Slowly but surely, Tripoli eases back into the fold
A Foreign Office Minister is the first British government minister to visit Libya since 1983, a clear sign that talks are developing between Tripoli and the international community and that business is set to be resumed.
Diplomatic links were broken off in 1984 after diplomatic personnel in the Libyan Embassy in London strafed a crowd outside, killing Yvonne Fletcher, a policewoman. Diplomatic relations were restored in April, 1999.
Foreign Office Minister Michael O’Brien, responsible for the Middle East, arrived in Tripoli on Tuesday to begin talks with Libyan government officials. He met the Libyan leader Colonel Gaddafi and the Libyan Foreign Minister, Abdurrahman Shalgam and ministers from Libya’s cultural bureau.
The United Kingdom and the USA were the two countries most vehement in their opposition to the Libyan regime in the past two decades over the question of international terrorism and Gaddafi’s links to terrorist attacks. Mr. O’Brien will urge Libya to join the Chemical Weapons Convention and take steps to ban weapons of mass destruction.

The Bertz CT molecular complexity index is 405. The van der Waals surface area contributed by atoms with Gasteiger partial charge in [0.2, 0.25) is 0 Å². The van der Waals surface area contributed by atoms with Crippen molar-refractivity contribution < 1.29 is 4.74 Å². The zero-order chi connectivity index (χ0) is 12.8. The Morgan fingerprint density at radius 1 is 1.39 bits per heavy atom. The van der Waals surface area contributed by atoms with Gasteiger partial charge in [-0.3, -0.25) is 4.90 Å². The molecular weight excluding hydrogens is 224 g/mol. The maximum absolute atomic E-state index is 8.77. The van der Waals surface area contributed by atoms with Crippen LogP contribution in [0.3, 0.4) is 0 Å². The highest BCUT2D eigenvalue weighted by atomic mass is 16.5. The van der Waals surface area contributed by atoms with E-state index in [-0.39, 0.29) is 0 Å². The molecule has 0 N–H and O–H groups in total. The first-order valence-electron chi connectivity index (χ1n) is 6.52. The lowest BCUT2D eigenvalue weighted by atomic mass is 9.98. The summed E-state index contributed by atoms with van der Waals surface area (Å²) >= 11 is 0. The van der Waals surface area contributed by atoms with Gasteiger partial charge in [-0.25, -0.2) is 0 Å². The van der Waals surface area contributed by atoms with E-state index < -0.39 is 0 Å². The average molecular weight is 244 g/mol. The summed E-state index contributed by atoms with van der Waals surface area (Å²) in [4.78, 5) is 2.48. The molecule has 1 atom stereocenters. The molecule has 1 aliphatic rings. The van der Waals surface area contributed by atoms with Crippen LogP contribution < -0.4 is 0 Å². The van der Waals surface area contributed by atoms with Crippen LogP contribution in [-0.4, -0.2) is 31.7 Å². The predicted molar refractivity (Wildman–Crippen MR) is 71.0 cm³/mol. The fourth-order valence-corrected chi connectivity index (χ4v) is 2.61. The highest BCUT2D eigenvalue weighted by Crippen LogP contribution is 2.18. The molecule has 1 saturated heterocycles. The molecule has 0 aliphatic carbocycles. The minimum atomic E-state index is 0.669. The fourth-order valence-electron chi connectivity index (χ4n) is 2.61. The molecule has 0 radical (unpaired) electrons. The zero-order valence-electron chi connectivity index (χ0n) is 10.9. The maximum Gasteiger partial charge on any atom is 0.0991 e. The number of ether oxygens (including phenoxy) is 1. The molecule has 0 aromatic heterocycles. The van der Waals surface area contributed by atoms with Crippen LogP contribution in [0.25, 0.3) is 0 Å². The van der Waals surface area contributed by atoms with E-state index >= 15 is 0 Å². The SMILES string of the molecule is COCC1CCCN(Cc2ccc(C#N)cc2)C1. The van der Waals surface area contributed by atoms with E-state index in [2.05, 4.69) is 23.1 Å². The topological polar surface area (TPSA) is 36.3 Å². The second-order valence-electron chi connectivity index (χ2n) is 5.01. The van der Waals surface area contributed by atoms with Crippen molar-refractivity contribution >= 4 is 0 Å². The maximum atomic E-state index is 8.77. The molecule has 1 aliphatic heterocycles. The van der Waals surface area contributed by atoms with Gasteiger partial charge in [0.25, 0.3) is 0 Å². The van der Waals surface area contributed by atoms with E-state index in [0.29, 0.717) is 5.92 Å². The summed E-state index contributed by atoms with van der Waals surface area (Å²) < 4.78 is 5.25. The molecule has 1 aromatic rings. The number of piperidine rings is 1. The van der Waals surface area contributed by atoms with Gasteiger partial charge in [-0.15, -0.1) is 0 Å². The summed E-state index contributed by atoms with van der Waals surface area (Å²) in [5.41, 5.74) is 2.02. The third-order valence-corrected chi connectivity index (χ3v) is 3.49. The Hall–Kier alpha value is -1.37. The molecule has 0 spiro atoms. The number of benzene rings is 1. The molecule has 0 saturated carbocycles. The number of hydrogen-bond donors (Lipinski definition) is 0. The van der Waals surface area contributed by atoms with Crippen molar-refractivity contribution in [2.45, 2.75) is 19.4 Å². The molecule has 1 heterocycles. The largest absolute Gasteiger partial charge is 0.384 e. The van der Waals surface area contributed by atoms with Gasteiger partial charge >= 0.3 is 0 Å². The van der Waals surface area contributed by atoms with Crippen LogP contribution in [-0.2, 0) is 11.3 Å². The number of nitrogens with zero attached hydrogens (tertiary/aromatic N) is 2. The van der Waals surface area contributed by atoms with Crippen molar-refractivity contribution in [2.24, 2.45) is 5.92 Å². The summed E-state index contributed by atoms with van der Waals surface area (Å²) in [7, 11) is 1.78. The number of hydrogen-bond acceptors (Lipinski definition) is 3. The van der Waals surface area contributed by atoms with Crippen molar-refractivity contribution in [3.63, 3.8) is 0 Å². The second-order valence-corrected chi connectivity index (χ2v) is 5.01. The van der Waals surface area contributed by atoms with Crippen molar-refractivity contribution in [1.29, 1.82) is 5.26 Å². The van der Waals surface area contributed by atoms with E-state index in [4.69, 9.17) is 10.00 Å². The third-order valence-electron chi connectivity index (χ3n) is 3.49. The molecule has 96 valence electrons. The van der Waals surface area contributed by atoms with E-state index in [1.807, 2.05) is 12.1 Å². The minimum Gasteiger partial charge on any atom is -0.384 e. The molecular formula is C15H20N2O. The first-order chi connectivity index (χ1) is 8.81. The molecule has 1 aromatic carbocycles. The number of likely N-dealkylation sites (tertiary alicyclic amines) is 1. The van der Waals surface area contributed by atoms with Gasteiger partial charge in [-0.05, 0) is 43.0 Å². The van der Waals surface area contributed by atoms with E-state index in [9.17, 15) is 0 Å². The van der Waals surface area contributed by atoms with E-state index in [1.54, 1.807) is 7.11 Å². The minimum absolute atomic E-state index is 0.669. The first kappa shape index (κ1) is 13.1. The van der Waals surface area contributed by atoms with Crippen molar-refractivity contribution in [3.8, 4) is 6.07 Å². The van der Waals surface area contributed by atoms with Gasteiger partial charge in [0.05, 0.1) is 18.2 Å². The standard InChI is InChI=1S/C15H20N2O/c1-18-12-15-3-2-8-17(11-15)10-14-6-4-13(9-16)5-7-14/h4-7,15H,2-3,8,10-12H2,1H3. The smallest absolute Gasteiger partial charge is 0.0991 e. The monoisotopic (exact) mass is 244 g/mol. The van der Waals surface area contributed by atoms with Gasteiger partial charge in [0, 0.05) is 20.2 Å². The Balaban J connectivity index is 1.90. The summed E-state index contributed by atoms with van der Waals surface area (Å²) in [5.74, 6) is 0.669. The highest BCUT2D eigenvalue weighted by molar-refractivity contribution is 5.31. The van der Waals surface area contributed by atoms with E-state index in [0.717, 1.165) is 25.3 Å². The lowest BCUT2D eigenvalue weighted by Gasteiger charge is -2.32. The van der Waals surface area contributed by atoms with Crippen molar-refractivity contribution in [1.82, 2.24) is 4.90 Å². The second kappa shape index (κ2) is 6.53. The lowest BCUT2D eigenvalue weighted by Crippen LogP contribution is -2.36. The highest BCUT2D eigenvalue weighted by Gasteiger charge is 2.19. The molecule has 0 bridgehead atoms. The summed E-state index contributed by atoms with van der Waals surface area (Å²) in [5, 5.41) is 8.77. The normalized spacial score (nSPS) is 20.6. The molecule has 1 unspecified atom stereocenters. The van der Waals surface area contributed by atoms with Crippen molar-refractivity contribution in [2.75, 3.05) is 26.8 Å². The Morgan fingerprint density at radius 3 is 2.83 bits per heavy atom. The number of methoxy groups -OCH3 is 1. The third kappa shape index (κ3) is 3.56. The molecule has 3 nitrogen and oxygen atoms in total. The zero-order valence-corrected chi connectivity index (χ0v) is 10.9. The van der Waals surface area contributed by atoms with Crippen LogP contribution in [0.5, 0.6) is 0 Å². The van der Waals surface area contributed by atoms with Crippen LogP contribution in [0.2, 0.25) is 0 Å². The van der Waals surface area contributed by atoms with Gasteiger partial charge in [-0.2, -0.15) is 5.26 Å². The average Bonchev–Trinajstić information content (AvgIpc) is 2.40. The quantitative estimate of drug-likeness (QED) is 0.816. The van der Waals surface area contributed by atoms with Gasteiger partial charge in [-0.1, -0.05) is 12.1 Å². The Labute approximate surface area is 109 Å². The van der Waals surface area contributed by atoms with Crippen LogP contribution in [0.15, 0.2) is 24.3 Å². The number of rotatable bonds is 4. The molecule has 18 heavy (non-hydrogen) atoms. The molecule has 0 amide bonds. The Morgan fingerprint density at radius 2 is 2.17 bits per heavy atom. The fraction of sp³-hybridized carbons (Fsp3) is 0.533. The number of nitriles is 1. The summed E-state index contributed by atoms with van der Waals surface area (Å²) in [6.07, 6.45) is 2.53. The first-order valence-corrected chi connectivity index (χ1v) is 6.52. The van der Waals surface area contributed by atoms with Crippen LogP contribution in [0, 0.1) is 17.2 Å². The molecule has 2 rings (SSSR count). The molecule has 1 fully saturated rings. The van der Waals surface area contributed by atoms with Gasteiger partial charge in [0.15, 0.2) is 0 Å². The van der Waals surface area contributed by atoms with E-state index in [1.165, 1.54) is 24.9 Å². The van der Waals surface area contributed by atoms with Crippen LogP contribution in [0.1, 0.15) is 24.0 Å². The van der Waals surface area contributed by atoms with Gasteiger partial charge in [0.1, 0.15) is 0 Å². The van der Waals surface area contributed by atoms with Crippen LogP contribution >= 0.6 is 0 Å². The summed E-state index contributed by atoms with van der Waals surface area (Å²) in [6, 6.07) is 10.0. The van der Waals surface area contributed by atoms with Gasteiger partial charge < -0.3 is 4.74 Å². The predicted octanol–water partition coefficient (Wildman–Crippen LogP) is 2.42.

Gaddafi, however, seemed to undergo a change after a US strike on his country, in which he lost a daughter. He has been instrumental in organising the African Union behind the scenes and appears on the world stage as a statesman of growing authority.
A Foreign Office spokesperson declared that “There are many signs that Libya is turning away from international terrorism. They were among the first countries to denounce the September 11th attacks and offered help to the Americans, something which cannot be underestimated”. Colonel Gaddafi’s regime was the first to issue an arrest warrant against Osama Bin Laden in the early 1990s after a terrorist attack in Libya killed two Germans.
John ASHTEAD PRAVDA.Ru
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